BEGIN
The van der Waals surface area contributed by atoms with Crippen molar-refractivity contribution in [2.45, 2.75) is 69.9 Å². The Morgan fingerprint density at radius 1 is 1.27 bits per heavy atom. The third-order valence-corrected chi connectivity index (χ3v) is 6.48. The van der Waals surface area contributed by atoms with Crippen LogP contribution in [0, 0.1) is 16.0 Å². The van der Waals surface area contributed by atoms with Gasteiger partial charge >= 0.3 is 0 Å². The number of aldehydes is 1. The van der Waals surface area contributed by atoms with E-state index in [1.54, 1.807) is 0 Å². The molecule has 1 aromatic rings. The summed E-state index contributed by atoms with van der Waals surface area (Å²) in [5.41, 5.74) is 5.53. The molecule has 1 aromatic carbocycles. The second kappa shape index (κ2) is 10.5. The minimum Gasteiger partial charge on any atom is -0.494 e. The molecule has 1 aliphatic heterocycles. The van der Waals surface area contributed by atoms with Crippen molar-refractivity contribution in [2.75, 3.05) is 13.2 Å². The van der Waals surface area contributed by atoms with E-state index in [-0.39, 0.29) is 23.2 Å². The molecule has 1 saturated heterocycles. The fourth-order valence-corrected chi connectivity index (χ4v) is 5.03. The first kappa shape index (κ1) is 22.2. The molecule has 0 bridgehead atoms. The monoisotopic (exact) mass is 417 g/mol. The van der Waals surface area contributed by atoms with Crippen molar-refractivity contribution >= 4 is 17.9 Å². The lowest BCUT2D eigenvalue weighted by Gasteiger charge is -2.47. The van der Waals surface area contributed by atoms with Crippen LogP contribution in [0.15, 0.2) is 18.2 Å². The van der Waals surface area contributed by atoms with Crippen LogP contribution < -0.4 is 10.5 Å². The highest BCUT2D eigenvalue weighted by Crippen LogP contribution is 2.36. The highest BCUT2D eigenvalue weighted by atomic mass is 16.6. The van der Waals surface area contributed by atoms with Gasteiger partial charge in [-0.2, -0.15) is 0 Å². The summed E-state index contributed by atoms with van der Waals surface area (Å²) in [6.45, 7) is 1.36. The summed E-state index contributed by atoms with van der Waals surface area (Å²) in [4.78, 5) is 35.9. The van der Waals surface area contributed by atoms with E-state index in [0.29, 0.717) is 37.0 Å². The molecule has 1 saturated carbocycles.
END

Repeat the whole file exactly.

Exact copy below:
The van der Waals surface area contributed by atoms with Crippen molar-refractivity contribution in [2.45, 2.75) is 69.9 Å². The Morgan fingerprint density at radius 1 is 1.27 bits per heavy atom. The third-order valence-corrected chi connectivity index (χ3v) is 6.48. The van der Waals surface area contributed by atoms with Crippen LogP contribution in [0, 0.1) is 16.0 Å². The van der Waals surface area contributed by atoms with Gasteiger partial charge >= 0.3 is 0 Å². The number of aldehydes is 1. The van der Waals surface area contributed by atoms with E-state index in [1.54, 1.807) is 0 Å². The molecule has 1 aromatic rings. The summed E-state index contributed by atoms with van der Waals surface area (Å²) in [5.41, 5.74) is 5.53. The molecule has 1 aromatic carbocycles. The second kappa shape index (κ2) is 10.5. The minimum Gasteiger partial charge on any atom is -0.494 e. The molecule has 1 aliphatic heterocycles. The van der Waals surface area contributed by atoms with Crippen molar-refractivity contribution in [2.75, 3.05) is 13.2 Å². The van der Waals surface area contributed by atoms with E-state index in [-0.39, 0.29) is 23.2 Å². The molecule has 1 saturated heterocycles. The fourth-order valence-corrected chi connectivity index (χ4v) is 5.03. The first kappa shape index (κ1) is 22.2. The molecule has 0 bridgehead atoms. The monoisotopic (exact) mass is 417 g/mol. The van der Waals surface area contributed by atoms with Crippen molar-refractivity contribution >= 4 is 17.9 Å². The lowest BCUT2D eigenvalue weighted by Gasteiger charge is -2.47. The van der Waals surface area contributed by atoms with Crippen LogP contribution in [0.15, 0.2) is 18.2 Å². The van der Waals surface area contributed by atoms with Crippen LogP contribution < -0.4 is 10.5 Å². The highest BCUT2D eigenvalue weighted by Crippen LogP contribution is 2.36. The highest BCUT2D eigenvalue weighted by atomic mass is 16.6. The van der Waals surface area contributed by atoms with Gasteiger partial charge in [-0.2, -0.15) is 0 Å². The summed E-state index contributed by atoms with van der Waals surface area (Å²) in [6.45, 7) is 1.36. The summed E-state index contributed by atoms with van der Waals surface area (Å²) in [4.78, 5) is 35.9. The van der Waals surface area contributed by atoms with E-state index in [0.29, 0.717) is 37.0 Å². The molecule has 1 saturated carbocycles.